In a very general sense, coaching can be compared to grilling. If you want a better tasting meal, you have to start off with a better grade of meat.
A cook has many ways of enhancing or developing the flavor of meat with spices, sauces and marinades. Wrapping bacon around beef tenderloin to enhance the flavor of the lean cut allows a restaurant to sell it for almost twice as much.
Experienced grillers know the proper heat and time that works best with the cut they are grilling. They know whether they want to sear the meat quickly or smoke it slowly. They know how to use the meat’s natural juices in their favor.
However, no matter how much care is given to the meat in its preparation, even a master griller unable to take U.S. Select and make it taste like U.S. Prime.
Now, I know that analogy is too simple. Basketball players aren’t meat. Each one is far more complex. Meat can’t think or learn or improvise. It doesn’t have emotions, expectations or aspirations. Meat lacks the mental states of confidence and doubt. It can’t make choices. Five steaks on a grill can’t work together for a common goal.
Meat, however, is always consistent. Under the same conditions, it will perform consistently. It does not have a life outside of being meat that can positively or negatively affect its level of performance. It has no worries or concerns beyond being meat.
With all that being said, Arkansas basketball coach Mike Anderson knows better than anyone that he needs more talented and more skilled basketball players than he was able to deploy this season if he is to return the Razorback program back to respectability.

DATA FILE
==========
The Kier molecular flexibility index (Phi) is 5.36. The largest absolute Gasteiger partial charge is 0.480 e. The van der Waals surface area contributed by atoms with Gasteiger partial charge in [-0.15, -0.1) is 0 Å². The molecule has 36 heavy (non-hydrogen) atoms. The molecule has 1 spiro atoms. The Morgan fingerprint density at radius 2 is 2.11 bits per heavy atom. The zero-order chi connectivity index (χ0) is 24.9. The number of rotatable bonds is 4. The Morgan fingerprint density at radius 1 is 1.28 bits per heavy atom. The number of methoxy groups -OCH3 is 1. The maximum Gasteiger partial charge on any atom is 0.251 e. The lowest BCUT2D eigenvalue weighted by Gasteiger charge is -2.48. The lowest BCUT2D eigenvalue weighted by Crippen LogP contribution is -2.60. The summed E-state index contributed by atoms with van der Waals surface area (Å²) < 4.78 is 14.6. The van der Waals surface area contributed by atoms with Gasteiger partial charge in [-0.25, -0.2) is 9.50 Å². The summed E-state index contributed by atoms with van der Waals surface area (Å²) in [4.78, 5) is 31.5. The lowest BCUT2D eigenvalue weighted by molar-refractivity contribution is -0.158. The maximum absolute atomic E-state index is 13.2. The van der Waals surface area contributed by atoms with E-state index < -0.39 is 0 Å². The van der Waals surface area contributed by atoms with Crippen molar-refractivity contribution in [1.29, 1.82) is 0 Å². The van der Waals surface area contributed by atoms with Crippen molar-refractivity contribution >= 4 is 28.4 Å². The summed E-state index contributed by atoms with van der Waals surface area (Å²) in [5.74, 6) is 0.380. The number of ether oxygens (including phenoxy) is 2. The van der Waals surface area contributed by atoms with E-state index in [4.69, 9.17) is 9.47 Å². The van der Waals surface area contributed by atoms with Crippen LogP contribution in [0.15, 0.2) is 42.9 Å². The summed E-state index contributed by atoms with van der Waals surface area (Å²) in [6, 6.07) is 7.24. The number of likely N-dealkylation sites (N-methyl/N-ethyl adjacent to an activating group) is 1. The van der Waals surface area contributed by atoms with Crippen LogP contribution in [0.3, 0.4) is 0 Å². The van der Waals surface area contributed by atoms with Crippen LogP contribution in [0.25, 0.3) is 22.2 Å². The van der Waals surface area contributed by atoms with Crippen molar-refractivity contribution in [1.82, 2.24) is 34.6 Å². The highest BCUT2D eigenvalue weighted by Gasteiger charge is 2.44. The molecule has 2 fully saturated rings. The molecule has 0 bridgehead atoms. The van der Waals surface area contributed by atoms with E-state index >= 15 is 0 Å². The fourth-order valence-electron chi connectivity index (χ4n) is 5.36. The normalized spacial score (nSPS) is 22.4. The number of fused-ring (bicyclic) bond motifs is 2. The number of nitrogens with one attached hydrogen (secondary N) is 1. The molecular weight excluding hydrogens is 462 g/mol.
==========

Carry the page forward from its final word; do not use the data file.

As frustrating as the Hogs one-and-done finish at the SEC Tournament and their overall 16-16 record was, it was even more so to the players, Anderson and his staff. Anderson and his staff have been addressing that need for more talent for more than a year with their recruiting efforts, and are continuing to do so.
The Razorbacks signed four players in November and have a commitment from a fifth to sign in April. Evidently, the Razorbacks are pursuing other recruits, hoping to add a total of six players from the two signing periods.
Three of the four players Arkansas signed in November are from the junior college ranks: 6-5 point guard Jaylen Barford of Motlow State Community College, 6-4 shooting guard Daryl Macon of Holmes Community College, and 6-9 power forward Arlando Cook of Conors State Community College. The other signee was 6-8 power forward Adrio Bailey of Lakeview High School in Campti, La. The Hogs also have a commitment from 6-5 small forward C.J. Jones of Central Park Christian in Birmingham, Ala.
The three junior college players are all ranked among the top 10 in the JUCO ranks. Many who report on recruiting consider Barford as the nation’s best JUCO player.
The original thought on why Anderson dipped so deeply into the junior college well was to provide an instant supporting cast for potential one-and-done performer Malik Monk of Bentonville.
With Monk opting to take his talents to Kentucky, the Razorbacks desperately need an injection of more mature talent to support returning starters Dusty Hannahs and Moses Kingsley. Starters Jabril Durham, Anthlon Bell and Keaton Miles have completed their eligibility along with backup center Willy Kouassi.
Barford averaged 26.2 points, 7.2 rebounds and 4.7 assists this season, while shooting 58.8 percent from the field and 35 percent from three-point range.
Macon, a native of Little Rock, averaged 23.9 points, 3.7 rebounds and 3.2 assists per game, while shooting 49 percent from the field and 37.6 percent from the three-point line.
Cook averaged 11.6 points, 9.2 rebounds and 1.2 assists, while shooting 57.2 percent from the field. Those that have seen him play in person feel that he and Kingsley will complement each other.